Over the last half century, Reverend Sun Myung Moon and his family have led a religious and political movement—anchored by the Unification Church—that has exerted enormous influence over right-wing American politics and created a web of influential and profitable businesses, including the New Yorker Hotel, the Manhattan Center recording studio, and The Washington Times. In a feature for our latest issue, Mariah Blake covers the unraveling of Moon’s American project and the internal feuding in his large family—a mess of stories revealing illegitimate children, sibling rivalries played out in multimillion-dollar boardroom coups, and “divine” cocaine-binging offspring. Sometimes you have to see it all in action to believe it. Here are five highlights of Moon family footage, plus a musical bonus:
A church hallmark is the mass wedding, in which thousands of strangers are matched and married by Rev. Moon. After Moon died in 2012, his wife, Hak Ja Han, continued the ceremonies without him. This is a BBC news report on the first mass wedding after Moon’s death.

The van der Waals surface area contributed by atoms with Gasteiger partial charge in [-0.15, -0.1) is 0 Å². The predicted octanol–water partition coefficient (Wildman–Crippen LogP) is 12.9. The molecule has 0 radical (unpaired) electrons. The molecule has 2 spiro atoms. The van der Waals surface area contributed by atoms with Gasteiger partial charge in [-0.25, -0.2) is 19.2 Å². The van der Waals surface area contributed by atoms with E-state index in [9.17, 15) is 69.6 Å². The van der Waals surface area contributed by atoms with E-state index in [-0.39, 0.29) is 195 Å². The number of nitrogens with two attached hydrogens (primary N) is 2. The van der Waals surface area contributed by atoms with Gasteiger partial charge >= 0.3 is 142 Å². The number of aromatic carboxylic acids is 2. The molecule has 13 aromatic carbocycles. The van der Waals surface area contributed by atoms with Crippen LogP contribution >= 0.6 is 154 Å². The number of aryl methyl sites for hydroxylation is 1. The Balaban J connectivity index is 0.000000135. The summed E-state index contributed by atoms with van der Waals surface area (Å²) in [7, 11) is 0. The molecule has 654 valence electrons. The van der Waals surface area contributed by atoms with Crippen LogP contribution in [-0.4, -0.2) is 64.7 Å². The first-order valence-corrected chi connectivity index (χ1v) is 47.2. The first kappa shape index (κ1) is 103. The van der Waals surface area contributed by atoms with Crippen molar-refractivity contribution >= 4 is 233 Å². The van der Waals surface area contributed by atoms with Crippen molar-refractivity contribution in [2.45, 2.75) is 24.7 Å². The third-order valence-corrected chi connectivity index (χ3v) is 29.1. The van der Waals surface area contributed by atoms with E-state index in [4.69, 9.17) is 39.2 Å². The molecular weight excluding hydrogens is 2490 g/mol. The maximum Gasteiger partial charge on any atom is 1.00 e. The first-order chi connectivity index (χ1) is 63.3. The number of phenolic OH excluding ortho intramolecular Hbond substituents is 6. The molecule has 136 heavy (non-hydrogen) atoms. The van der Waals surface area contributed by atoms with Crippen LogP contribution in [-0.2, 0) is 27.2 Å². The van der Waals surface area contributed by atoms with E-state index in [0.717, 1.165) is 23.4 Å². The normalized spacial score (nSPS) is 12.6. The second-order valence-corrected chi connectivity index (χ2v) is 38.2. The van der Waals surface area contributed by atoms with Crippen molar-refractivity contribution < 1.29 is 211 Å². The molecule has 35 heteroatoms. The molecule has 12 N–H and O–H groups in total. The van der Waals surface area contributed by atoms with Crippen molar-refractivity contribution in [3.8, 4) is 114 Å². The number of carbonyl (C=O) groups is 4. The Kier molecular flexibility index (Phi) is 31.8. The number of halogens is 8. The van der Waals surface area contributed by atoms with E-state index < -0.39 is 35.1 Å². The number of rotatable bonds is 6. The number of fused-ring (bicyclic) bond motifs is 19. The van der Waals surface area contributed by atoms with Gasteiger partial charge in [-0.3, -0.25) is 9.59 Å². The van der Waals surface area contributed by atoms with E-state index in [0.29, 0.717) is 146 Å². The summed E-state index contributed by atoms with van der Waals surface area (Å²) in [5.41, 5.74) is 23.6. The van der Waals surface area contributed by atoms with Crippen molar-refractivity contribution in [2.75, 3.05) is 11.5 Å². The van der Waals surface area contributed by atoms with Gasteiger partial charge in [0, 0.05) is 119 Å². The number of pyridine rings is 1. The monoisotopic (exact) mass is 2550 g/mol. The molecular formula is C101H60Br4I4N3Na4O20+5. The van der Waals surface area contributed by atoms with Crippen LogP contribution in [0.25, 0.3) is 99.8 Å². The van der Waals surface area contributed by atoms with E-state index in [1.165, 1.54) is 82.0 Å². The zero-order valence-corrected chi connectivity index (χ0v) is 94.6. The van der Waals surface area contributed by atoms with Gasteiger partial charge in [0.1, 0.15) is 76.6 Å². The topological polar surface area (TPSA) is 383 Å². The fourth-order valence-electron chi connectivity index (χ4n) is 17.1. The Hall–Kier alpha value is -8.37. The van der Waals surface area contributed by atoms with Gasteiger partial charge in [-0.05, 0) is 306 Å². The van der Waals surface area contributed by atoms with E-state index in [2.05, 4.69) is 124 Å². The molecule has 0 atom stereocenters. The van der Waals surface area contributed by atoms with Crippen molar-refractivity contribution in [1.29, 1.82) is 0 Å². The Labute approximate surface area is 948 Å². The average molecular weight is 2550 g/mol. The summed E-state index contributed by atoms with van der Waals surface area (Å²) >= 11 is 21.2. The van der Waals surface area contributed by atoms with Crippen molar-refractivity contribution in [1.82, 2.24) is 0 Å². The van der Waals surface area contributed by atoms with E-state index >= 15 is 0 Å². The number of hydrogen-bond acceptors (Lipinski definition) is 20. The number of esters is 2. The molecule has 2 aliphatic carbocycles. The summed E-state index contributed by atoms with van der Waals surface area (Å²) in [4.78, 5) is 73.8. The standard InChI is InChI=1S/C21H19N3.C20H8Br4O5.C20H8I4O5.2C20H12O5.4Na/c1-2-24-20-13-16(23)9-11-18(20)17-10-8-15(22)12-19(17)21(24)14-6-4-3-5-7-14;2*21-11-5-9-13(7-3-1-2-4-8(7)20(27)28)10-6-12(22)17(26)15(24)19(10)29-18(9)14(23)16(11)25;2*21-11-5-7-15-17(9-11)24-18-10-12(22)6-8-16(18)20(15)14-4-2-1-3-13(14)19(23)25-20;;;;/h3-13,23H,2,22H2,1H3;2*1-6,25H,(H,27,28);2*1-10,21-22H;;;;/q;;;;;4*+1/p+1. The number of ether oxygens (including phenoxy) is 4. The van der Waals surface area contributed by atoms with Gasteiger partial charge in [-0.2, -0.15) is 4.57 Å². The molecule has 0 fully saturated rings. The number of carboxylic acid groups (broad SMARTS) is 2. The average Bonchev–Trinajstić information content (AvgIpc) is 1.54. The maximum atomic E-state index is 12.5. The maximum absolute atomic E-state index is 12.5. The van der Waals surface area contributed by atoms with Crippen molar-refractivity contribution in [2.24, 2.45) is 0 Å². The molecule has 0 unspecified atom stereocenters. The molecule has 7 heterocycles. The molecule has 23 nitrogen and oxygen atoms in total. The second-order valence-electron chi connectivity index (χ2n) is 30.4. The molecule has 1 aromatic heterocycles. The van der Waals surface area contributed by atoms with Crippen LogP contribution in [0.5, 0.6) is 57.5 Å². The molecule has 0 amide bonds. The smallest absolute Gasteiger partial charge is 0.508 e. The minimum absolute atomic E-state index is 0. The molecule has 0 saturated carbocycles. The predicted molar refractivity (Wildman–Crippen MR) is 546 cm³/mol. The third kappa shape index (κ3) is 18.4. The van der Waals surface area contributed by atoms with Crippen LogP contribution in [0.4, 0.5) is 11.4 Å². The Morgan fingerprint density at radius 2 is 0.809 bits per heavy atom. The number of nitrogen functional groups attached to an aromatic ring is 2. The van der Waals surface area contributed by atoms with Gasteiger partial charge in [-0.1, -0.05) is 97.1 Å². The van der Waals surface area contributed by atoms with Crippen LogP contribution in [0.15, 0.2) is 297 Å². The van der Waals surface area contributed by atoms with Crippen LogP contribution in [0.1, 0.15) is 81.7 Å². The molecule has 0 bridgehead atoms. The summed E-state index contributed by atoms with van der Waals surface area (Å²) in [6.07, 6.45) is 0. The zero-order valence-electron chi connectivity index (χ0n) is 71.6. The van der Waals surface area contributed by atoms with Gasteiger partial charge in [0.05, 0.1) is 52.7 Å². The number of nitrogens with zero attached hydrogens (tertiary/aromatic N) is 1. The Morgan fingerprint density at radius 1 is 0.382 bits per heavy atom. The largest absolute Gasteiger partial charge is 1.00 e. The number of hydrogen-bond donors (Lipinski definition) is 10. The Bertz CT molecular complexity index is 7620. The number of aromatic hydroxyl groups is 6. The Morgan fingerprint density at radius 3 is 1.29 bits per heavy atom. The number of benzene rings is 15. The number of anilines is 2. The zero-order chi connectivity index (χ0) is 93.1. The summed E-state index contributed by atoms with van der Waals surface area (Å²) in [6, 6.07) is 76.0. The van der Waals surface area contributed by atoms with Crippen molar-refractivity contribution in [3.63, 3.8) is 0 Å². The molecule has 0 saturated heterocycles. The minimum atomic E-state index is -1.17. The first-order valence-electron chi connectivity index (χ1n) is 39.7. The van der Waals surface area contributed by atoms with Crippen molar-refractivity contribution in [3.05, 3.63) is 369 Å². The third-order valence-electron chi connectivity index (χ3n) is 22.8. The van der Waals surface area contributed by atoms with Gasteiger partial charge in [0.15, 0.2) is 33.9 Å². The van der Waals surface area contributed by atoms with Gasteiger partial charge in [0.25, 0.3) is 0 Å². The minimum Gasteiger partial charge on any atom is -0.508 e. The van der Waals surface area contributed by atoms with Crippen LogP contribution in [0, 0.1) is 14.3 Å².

Moon talks in 1997 at a Washington Times 15th anniversary event about how journalists must lead the way in eliminating “free sex.” (Orrin Hatch and President George H.W. Bush make cameo appearances.)
At the Senate Dirksen Building in 2004, congressmen and religious leaders anoint Sun Myung Moon King of Peace. Start at 1:51.
Nansook Hong, the former wife of Moon’s son Steve, escaped from the Moon compound, where she claims her husband had beaten her. Here, she discusses the family. The video features footage of Steve giving a church speech while allegedly high on cocaine.
James Park, husband of Moon’s daughter In Jin, delivers a eulogy for Steve Moon, who died in 2008. All five segments of the speech are worth watching, but this one features an explanation of why Steve is just a pure drop of water that “struggles with the pollution around it."
Sonic Cult, a band In Jin launched as part of an effort to modernize the church, performs: “It’s so curious to be one of us, ‘cause we are a little bit different.”